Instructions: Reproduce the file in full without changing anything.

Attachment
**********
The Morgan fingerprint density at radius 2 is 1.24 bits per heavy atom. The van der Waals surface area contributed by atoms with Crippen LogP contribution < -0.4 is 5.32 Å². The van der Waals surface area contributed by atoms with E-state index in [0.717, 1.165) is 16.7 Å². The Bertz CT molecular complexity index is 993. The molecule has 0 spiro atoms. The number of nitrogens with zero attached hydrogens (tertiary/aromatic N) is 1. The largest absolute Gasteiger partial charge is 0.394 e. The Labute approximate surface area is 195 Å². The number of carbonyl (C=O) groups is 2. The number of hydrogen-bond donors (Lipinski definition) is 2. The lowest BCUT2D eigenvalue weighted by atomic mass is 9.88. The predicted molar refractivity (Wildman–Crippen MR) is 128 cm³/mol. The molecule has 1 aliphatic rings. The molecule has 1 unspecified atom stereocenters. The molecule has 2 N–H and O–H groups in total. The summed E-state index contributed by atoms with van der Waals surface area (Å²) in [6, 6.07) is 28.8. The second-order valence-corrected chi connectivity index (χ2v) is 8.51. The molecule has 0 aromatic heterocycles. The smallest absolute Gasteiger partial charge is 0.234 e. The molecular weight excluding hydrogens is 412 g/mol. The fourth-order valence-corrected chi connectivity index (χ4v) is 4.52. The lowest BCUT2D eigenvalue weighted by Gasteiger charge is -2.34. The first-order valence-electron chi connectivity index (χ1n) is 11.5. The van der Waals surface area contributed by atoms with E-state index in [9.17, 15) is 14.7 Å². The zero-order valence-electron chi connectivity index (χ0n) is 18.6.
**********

The Morgan fingerprint density at radius 2 is 1.24 bits per heavy atom. The van der Waals surface area contributed by atoms with Crippen LogP contribution < -0.4 is 5.32 Å². The van der Waals surface area contributed by atoms with E-state index in [0.717, 1.165) is 16.7 Å². The Bertz CT molecular complexity index is 993. The molecule has 0 spiro atoms. The number of nitrogens with zero attached hydrogens (tertiary/aromatic N) is 1. The largest absolute Gasteiger partial charge is 0.394 e. The Labute approximate surface area is 195 Å². The number of carbonyl (C=O) groups is 2. The number of hydrogen-bond donors (Lipinski definition) is 2. The lowest BCUT2D eigenvalue weighted by atomic mass is 9.88. The predicted molar refractivity (Wildman–Crippen MR) is 128 cm³/mol. The molecule has 1 aliphatic rings. The molecule has 1 unspecified atom stereocenters. The molecule has 2 N–H and O–H groups in total. The summed E-state index contributed by atoms with van der Waals surface area (Å²) in [6, 6.07) is 28.8. The second-order valence-corrected chi connectivity index (χ2v) is 8.51. The molecule has 0 aromatic heterocycles. The smallest absolute Gasteiger partial charge is 0.234 e. The molecular weight excluding hydrogens is 412 g/mol. The fourth-order valence-corrected chi connectivity index (χ4v) is 4.52. The lowest BCUT2D eigenvalue weighted by Gasteiger charge is -2.34. The first-order valence-electron chi connectivity index (χ1n) is 11.5. The van der Waals surface area contributed by atoms with E-state index in [9.17, 15) is 14.7 Å². The zero-order valence-electron chi connectivity index (χ0n) is 18.6.